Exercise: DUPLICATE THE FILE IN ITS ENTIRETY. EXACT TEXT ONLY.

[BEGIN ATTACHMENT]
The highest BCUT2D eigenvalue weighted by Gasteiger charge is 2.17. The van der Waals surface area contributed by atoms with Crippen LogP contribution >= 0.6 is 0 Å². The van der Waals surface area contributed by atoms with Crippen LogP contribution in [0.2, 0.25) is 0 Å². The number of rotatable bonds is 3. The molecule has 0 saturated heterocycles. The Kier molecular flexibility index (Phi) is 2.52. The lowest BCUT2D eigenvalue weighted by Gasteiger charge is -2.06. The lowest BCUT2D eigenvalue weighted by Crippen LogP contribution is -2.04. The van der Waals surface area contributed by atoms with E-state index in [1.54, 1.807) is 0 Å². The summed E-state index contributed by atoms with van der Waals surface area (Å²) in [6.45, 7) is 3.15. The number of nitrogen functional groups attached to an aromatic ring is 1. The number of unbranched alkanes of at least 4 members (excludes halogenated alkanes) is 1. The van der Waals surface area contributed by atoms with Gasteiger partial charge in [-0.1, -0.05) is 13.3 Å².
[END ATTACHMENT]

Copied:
The highest BCUT2D eigenvalue weighted by Gasteiger charge is 2.17. The van der Waals surface area contributed by atoms with Crippen LogP contribution >= 0.6 is 0 Å². The van der Waals surface area contributed by atoms with Crippen LogP contribution in [0.2, 0.25) is 0 Å². The number of rotatable bonds is 3. The molecule has 0 saturated heterocycles. The Kier molecular flexibility index (Phi) is 2.52. The lowest BCUT2D eigenvalue weighted by Gasteiger charge is -2.06. The lowest BCUT2D eigenvalue weighted by Crippen LogP contribution is -2.04. The van der Waals surface area contributed by atoms with E-state index in [1.54, 1.807) is 0 Å². The summed E-state index contributed by atoms with van der Waals surface area (Å²) in [6.45, 7) is 3.15. The number of nitrogen functional groups attached to an aromatic ring is 1. The number of unbranched alkanes of at least 4 members (excludes halogenated alkanes) is 1. The van der Waals surface area contributed by atoms with Gasteiger partial charge in [-0.1, -0.05) is 13.3 Å².